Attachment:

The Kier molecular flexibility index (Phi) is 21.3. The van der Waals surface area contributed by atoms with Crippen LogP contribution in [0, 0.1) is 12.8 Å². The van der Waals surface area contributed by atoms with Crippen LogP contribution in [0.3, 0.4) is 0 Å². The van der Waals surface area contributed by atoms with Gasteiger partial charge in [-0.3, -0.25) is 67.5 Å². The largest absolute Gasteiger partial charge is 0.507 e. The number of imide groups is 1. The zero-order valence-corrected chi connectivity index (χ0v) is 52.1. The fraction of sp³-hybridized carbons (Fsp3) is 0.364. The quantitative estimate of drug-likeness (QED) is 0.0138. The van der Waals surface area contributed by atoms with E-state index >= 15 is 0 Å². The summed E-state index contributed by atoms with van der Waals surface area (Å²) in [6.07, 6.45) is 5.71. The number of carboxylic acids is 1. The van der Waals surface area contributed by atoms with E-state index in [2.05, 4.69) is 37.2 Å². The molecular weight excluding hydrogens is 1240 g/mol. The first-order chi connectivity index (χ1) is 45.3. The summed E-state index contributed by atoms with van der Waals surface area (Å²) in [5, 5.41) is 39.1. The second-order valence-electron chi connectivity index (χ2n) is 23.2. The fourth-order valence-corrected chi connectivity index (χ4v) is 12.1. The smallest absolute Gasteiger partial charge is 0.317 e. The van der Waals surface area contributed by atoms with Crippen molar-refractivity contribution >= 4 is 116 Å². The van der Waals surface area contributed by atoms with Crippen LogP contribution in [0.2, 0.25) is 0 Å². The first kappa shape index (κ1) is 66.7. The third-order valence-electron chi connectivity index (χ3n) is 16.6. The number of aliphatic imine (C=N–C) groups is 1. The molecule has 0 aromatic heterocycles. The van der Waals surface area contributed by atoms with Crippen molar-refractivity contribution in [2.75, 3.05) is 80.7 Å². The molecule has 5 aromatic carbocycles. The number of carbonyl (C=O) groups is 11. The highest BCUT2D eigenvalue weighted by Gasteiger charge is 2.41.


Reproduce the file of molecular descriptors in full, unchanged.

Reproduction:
The Kier molecular flexibility index (Phi) is 21.3. The van der Waals surface area contributed by atoms with Crippen LogP contribution in [0, 0.1) is 12.8 Å². The van der Waals surface area contributed by atoms with Crippen LogP contribution in [0.3, 0.4) is 0 Å². The van der Waals surface area contributed by atoms with Gasteiger partial charge in [-0.3, -0.25) is 67.5 Å². The largest absolute Gasteiger partial charge is 0.507 e. The number of imide groups is 1. The zero-order valence-corrected chi connectivity index (χ0v) is 52.1. The fraction of sp³-hybridized carbons (Fsp3) is 0.364. The quantitative estimate of drug-likeness (QED) is 0.0138. The van der Waals surface area contributed by atoms with E-state index >= 15 is 0 Å². The summed E-state index contributed by atoms with van der Waals surface area (Å²) in [6.07, 6.45) is 5.71. The number of carboxylic acids is 1. The van der Waals surface area contributed by atoms with E-state index in [2.05, 4.69) is 37.2 Å². The molecular weight excluding hydrogens is 1240 g/mol. The first-order chi connectivity index (χ1) is 45.3. The summed E-state index contributed by atoms with van der Waals surface area (Å²) in [5, 5.41) is 39.1. The second-order valence-electron chi connectivity index (χ2n) is 23.2. The fourth-order valence-corrected chi connectivity index (χ4v) is 12.1. The smallest absolute Gasteiger partial charge is 0.317 e. The van der Waals surface area contributed by atoms with Crippen molar-refractivity contribution >= 4 is 116 Å². The van der Waals surface area contributed by atoms with Crippen LogP contribution in [0.2, 0.25) is 0 Å². The first kappa shape index (κ1) is 66.7. The third-order valence-electron chi connectivity index (χ3n) is 16.6. The number of aliphatic imine (C=N–C) groups is 1. The molecule has 0 aromatic heterocycles. The van der Waals surface area contributed by atoms with Crippen molar-refractivity contribution in [2.75, 3.05) is 80.7 Å². The molecule has 5 aromatic carbocycles. The number of carbonyl (C=O) groups is 11. The highest BCUT2D eigenvalue weighted by Gasteiger charge is 2.41.